You know you’ve had some effective professional development when you are still mulling the event over in your head well over a week later, knowing that you have already implemented some of the “quick wins” into your own practice and thinking about who might work with you to implement some of the more complex suggestions.
The Institute of School Business Leaders (ISBL) Conference 2018, with its focus on ‘Projecting Professionalism’ ticked all my boxes. Speaker after speaker called for an increased collaboration between schools, declaring that it was down to the School Business Leaders to get out there, share skills and best practice, support others and be professionally generous.
I like that message.
I’ve accepted over time that I cannot do my job in isolation, I cannot keep all I’ve learned to myself and, even though my job might seem small and localised, I’m actually part of the bigger picture that is Education.
So, following the conference, I have been inspired to want to become part of a MUCH bigger picture and I’ve been reflecting on how I can do this…
Firstly, every SBL should be part of a local partnership of schools. These are the cluster groups, maybe it’s in the form of a MAT or a Teaching School or just a group of like-minded schools that support each other with a similar localised demographic. I’d like for these clusters to be a mix of secondary, primary and special schools because I think we all have something to learn and share from different phases, but linking regularly with the school down the road is a start.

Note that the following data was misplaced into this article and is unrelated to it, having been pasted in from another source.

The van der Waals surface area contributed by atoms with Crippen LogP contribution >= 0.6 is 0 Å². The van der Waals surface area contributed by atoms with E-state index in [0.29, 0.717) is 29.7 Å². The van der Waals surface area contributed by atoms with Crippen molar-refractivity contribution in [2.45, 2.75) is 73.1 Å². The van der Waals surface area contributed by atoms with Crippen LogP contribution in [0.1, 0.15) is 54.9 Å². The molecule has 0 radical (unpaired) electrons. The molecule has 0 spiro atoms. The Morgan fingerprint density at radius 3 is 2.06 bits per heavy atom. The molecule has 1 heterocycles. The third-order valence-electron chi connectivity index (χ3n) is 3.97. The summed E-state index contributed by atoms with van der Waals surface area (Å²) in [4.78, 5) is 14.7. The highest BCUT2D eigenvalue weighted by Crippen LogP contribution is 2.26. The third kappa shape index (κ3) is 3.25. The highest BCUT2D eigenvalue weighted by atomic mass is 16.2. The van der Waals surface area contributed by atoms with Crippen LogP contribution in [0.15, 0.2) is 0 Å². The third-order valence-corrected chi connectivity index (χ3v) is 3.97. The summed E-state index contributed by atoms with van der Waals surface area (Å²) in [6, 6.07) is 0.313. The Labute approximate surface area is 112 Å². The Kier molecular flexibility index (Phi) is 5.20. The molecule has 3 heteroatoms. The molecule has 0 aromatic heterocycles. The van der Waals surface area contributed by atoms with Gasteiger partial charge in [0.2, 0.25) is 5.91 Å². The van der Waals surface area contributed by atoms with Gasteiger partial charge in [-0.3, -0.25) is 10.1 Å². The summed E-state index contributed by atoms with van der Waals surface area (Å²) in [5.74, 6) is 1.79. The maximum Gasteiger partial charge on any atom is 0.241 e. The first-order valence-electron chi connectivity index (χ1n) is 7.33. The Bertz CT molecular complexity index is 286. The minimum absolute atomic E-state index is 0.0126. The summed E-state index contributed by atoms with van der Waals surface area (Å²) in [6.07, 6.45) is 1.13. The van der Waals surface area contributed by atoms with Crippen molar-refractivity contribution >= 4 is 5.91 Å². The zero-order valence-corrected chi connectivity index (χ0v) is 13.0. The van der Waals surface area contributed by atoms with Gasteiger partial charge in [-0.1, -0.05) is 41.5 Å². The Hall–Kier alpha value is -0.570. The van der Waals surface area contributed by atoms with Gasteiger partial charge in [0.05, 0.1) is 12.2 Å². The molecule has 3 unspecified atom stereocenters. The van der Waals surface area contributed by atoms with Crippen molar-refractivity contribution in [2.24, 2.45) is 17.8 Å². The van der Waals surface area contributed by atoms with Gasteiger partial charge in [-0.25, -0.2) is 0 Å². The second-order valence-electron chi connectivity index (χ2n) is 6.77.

Then there are the regional groups. These offer some excellent networking and CPD, and they often run a sharing platform so that you can put a question out there to your whole group. They usually link in and promote the work of our national network, ISBL, and they provide a valuable interface with the local authority, maintained schools and academies.
I will be honest, I spent a long time out in the wilderness from ISBL. I struggled to balance the cost/benefit. At the time, I was going my own way with training and I couldn’t see what they could give me over and above my regional group. I’ve since learned that to engage with ISBL membership is to align yourself and your own practice with nationally recognised standards and that the benefits outweigh the cost by a country mile. They give me confidence, direction, support and a future development pathway. With them, and other members, I can be part of the drive towards promoting the professional status of my role internally, regionally and nationally… and there are also a lot of lovely colleagues to befriend along the way.
So what’s next?
I was particularly thrilled to meet and have a conversation with Chuck Peterson from our global network, the Association of School Business Officers – ASBO International, at the conference. He had travelled a considerable distance to be with us and share his experience. It really inspired me to want to be part of our global network and I asked him if ASBO and ISBL could please come to an arrangement so that members of one could receive a discount on the membership of the other. I’d love the opportunity to be on a global e-mailing list that allows me to hear about what’s going on with the role of the SBL in the UK, USA, South Africa and Australia. I’d like to be part of the massive global network of SBLs and SBOs and one day, maybe, I’d love to be able to attend their conferences.
Since becoming involved on a national footing, my outlook has changed dramatically and, I believe, I’m a better SBL for it. My first ISBL conference has now inspired me to think globally, showing me that I’m actually part of an even bigger Education picture, and challenging me to start thinking about how I can start sharing, and learning from, best practice around the world.
I am an SBL of Planet Earth.
What about you?